The work of salvation does not and can not end with the words "It is finished" (John 19:30). That particular work was finished. His sacrifice was full, adequate, complete. Nothing need be added to that as atonement. There is nothing lacking about His sacrifice or its value. It is all that it need be or could be as such. It is perfect. And it is sufficient for the needs of all mankind of all ages, as an atonement for sin. "And he is the propitiation for our sins: and not for our's only, but also for the sins of the whole world" (1 John 2:2). Seventh-day Adventists are firm in their stand upon this fundamental position. They do not in the least minimize what Jesus has done for man on Calvary.
There is something else they do not do. They do not tie the hands of Christ in the present, nor deprive Him of a work for us now for which we shall be eternally indebted to Him. His present work is a work of grace, of wonderful, saving, indispensable grace. This work and its importance are described by the eminent expositor Alexander Maclaren. Here is brought to view two important aspects of Christ's work for man. He says, "Pardon is much, purifying is more. The sacrifice on the cross . . . does not exhaust what Christ does for us. He died for our sins, and lives for our sanctifying. He died for us, He lives in us. Because He died, we are forgiven: because He lives, we are made pure." *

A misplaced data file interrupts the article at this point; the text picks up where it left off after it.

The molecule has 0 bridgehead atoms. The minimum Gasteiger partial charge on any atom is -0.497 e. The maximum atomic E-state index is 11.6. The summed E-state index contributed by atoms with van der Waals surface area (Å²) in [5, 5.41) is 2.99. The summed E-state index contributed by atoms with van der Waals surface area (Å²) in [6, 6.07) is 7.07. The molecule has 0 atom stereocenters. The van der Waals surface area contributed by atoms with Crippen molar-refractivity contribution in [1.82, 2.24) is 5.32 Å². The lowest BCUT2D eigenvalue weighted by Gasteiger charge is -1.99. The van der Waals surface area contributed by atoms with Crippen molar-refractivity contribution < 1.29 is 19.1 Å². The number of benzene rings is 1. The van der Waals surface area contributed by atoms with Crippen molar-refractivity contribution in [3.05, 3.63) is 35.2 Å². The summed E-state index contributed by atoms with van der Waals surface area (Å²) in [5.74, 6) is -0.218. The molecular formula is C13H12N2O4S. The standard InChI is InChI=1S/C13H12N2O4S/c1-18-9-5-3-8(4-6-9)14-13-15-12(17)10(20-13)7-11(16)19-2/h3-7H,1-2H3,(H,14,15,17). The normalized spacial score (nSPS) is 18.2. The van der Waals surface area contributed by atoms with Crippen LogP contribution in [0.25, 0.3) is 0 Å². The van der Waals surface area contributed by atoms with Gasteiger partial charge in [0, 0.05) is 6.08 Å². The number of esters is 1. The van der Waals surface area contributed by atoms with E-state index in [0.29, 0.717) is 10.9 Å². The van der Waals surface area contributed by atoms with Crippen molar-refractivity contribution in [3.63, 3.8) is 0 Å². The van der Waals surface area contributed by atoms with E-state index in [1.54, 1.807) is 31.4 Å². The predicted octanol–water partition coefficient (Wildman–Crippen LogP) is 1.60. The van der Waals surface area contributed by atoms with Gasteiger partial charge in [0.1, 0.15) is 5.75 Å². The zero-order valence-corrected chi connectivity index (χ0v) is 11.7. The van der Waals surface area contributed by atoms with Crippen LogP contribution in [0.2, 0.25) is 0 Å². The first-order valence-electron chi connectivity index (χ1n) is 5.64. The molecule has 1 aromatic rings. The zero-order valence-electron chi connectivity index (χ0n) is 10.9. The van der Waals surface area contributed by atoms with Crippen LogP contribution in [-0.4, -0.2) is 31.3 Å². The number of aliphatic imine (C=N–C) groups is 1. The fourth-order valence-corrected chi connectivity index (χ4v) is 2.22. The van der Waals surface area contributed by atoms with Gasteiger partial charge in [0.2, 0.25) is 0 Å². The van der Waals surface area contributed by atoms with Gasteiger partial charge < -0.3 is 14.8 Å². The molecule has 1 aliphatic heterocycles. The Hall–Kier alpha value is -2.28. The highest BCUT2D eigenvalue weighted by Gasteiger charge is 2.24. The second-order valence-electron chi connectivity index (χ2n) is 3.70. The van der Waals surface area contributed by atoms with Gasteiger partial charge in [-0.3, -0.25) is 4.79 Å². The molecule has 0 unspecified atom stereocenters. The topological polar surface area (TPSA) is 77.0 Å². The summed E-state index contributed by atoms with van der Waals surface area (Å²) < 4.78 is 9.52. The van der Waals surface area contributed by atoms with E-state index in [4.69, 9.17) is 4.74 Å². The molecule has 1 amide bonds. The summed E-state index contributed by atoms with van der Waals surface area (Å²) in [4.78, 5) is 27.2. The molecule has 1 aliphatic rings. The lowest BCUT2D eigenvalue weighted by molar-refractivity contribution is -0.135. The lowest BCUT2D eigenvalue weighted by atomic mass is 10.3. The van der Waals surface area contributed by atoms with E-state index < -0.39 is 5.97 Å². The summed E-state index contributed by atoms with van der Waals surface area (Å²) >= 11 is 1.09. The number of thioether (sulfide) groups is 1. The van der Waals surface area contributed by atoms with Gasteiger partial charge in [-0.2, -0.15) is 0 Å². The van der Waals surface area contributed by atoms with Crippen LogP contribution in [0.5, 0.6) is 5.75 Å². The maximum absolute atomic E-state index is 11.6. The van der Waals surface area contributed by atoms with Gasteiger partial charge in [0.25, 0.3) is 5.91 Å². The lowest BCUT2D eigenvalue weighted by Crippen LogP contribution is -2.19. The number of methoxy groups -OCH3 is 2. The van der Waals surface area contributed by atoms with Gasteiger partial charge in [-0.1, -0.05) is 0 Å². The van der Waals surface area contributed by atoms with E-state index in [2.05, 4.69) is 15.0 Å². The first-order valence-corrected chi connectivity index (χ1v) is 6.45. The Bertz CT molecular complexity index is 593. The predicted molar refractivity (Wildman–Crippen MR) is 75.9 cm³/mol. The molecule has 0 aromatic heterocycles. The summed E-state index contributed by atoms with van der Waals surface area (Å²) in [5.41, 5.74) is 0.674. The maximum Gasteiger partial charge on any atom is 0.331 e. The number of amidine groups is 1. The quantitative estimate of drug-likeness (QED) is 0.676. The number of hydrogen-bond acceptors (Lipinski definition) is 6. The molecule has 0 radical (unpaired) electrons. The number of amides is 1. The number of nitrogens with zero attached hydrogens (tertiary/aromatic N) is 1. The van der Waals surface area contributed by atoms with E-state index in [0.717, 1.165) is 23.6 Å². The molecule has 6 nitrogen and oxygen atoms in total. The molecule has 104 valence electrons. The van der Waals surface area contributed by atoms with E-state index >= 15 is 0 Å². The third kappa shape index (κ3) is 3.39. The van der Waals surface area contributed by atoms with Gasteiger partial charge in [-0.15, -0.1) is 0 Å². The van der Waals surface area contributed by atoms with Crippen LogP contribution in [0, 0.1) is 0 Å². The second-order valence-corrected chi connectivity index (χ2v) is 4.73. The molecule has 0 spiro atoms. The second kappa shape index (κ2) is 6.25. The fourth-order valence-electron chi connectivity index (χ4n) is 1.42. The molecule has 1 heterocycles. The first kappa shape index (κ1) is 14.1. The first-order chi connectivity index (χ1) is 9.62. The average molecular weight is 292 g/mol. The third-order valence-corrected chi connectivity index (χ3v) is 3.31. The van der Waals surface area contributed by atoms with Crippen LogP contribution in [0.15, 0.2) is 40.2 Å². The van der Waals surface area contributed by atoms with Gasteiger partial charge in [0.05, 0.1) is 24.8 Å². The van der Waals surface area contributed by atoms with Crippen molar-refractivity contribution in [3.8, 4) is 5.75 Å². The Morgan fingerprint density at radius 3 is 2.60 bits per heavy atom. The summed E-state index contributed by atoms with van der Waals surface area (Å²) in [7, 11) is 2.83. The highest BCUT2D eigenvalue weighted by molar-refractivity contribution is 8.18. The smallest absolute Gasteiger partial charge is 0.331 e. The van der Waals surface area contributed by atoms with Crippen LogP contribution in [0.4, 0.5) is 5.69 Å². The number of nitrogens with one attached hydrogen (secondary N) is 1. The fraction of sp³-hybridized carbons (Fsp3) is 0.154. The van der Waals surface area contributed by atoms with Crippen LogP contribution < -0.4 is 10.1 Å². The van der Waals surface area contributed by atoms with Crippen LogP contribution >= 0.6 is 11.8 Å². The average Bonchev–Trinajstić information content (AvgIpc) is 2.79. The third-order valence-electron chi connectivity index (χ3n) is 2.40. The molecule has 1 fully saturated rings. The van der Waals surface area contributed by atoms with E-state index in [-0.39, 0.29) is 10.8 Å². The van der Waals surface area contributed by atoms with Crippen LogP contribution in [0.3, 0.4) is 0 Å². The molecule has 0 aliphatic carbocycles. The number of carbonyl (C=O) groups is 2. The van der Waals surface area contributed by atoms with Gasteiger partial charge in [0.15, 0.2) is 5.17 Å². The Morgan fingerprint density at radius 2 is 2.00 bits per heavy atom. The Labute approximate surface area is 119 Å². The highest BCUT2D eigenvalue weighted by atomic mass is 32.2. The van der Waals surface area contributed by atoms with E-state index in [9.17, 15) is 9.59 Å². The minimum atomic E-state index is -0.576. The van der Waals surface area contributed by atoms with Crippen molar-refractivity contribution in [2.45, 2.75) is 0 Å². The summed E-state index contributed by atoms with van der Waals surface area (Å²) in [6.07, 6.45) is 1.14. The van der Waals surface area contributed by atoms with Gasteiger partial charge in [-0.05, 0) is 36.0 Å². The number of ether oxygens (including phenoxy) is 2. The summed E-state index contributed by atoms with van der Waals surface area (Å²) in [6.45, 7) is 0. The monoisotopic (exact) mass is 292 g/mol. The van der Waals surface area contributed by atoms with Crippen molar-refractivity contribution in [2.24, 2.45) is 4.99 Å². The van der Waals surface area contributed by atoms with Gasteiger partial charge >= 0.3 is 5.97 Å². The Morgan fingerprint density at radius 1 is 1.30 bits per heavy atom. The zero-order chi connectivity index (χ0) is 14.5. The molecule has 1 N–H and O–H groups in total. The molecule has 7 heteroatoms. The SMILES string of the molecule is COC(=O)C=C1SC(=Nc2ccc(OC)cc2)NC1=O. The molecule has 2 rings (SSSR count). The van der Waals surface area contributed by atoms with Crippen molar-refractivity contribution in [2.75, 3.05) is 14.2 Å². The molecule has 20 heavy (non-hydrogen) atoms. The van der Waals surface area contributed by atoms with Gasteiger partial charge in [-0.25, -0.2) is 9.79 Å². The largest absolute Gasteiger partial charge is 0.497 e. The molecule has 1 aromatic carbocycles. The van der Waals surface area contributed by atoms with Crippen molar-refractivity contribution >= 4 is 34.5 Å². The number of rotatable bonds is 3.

One of the reasons for the widespread misconception of the scope of Christ's redemptive work is in the popular teaching that men who are "once saved" are "always saved.- Those who teach this consider that the initial step into God's grace is irrevocable, both on God's part and man's. In this light, sanctification is of no serious importance. It doesn't change anything that really matters. But the Bible does not agree with such a narrow and distorted view. For example, Paul says, "Follow peace with all men, and holiness, without which no man shall see the Lord" (Heb. 12:14).
To make forgiveness or justification the only condition of salvation is to unbalance the gospel and to circumscribe the work of Christ for all mankind. Forgiveness is necessary, but it is not all that is necessary. Holiness, or sanctification, is also necessary. Forgiveness is only a beginning, of which sanctification is the end. It is cleansing. Sanctification is a transfusion. Thus the full need of man is met for the whole period of, and for every circumstance of, his life. It is met by a living Christ in a continuing work of grace. This work is revealed in Hebrews 7:25, "Wherefore he is able also to save them to the uttermost that come unto God by him, seeing he ever liveth to make intercession for them." As our high priest, Jesus carries on this effective work for the salvation of man; there is no lapse, nor is there any want. It is continual, therefore it is essential. It could not be otherwise.